Rewiring of experimentally disturbed seed dispersal networks might lead to unexpected network configurations

José M. Costa*, Jaime A. Ramos, Luís P. da Silva, Sérgio Timóteo, Pedro Andrade, Pedro M. Araújo, Camilo Carneiro, Edna Correia, Paulo Cortez, Marcial Felgueiras, Carlos Godinho, Ricardo Jorge Lopes, Cláudia Matos, Ana Cláudia Norte, Pedro F. Pereira, António Rosa, Ruben H. Heleno

*Corresponding author for this work

Research output: Contribution to journalArticlepeer-review

8 Citations (Scopus)


The consequences of species extinctions in ecological communities may be buffered through the rearrangement (rewiring) of the interactions between the remaining species. The structural and functional consequences of such extinctions can be explored by means of computer simulations that try to predict secondary extinctions and the degradation of ecosystem services. However, to improve the accuracy of these simulations, it is pivotal to evaluate their performance in predicting changes observed in natural communities. In this study, we first described the avian seed dispersal networks in 17 sites throughout Portugal, and found that blackberry (Rubus ulmifolius) was the most dispersed species in 13 out of the 17 sites. Second, we performed a manipulative experiment to evaluate the effect of removing the most dispersed plant species and compared the observed outcome in the structure of the network with computer simulations with and without rewiring. Observed changes were consistent with some rapid network rewiring, with dispersers shifting to alternative fruit species. Although the observed network topology after the experimental removal was not accurately predicted, the extinction simulation with rewiring performed considerably better than that without rewiring. Individual species roles were even harder to predict than emergent network properties on both types of models. We show that incorporating rewiring rules can considerably increase the accuracy of species extinction models, however, the functional consequences of losing important resources might not be easily anticipated, and rewiring might occur in unexpected directions.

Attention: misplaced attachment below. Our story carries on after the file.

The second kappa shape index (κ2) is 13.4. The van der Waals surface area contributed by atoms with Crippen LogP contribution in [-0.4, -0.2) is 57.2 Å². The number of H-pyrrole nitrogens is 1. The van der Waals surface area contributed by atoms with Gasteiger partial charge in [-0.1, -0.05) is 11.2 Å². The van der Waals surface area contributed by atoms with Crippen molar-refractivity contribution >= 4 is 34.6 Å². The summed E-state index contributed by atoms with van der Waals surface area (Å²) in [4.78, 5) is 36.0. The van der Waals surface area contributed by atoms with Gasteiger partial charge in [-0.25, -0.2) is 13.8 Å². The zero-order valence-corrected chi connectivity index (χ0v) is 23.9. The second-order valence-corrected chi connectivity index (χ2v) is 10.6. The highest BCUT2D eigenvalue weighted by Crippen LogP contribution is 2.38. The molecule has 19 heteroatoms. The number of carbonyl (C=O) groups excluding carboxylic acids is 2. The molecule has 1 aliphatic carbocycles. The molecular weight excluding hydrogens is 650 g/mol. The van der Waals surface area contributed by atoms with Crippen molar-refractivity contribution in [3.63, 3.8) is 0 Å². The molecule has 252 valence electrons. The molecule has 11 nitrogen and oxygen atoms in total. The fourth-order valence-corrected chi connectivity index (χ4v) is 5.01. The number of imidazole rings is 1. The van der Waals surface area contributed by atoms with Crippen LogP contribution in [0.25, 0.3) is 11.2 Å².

Original languageEnglish
Pages (from-to)11-22
Number of pages12
JournalBasic and Applied Ecology
Publication statusPublished - Aug 2018

Bibliographical note

Funding Information:
We thank to the Portuguese ringing authority (CEMPA/ICNF) for providing ringing permits and bird rings. We also thanks to all observers that contributed to the data collection during ringing activities and to Jane Memmott for providing the code for drawing the networks. We also thank Christopher Kaiser-Bunbury and two anonymous reviewers whose comments greatly improved the manuscript. J.M.C., L.P.S., P.M.A., E.C., R.J.L., and R.H. were supported by Fundação para Ciência e Tecnologia (FCT) , and POPH/QREN/FSE (Grants: SFRH/BD/96292/2013 , SFRH/BD/77746/2011 , SFRH/BD/69238/2010 , PD/BD/52594/2014 , SFRH/BPD/84141/2012 , and IF/00441/2013 , respectively). R.H. was also supported by the Marie Curie action ( FP7-PEOPLE-2012-CIG-321794 ) and A.C.N. by FCT ( SFRH/BPD/62898/2009 ) and MARE strategic program financed by FCT ( MARE – UID/MAR/04292/2013 ).

Publisher Copyright:
© 2018 Gesellschaft für Ökologie

Other keywords

  • Ecological networks
  • Frugivory
  • Passerines
  • Rubus ulmifolius


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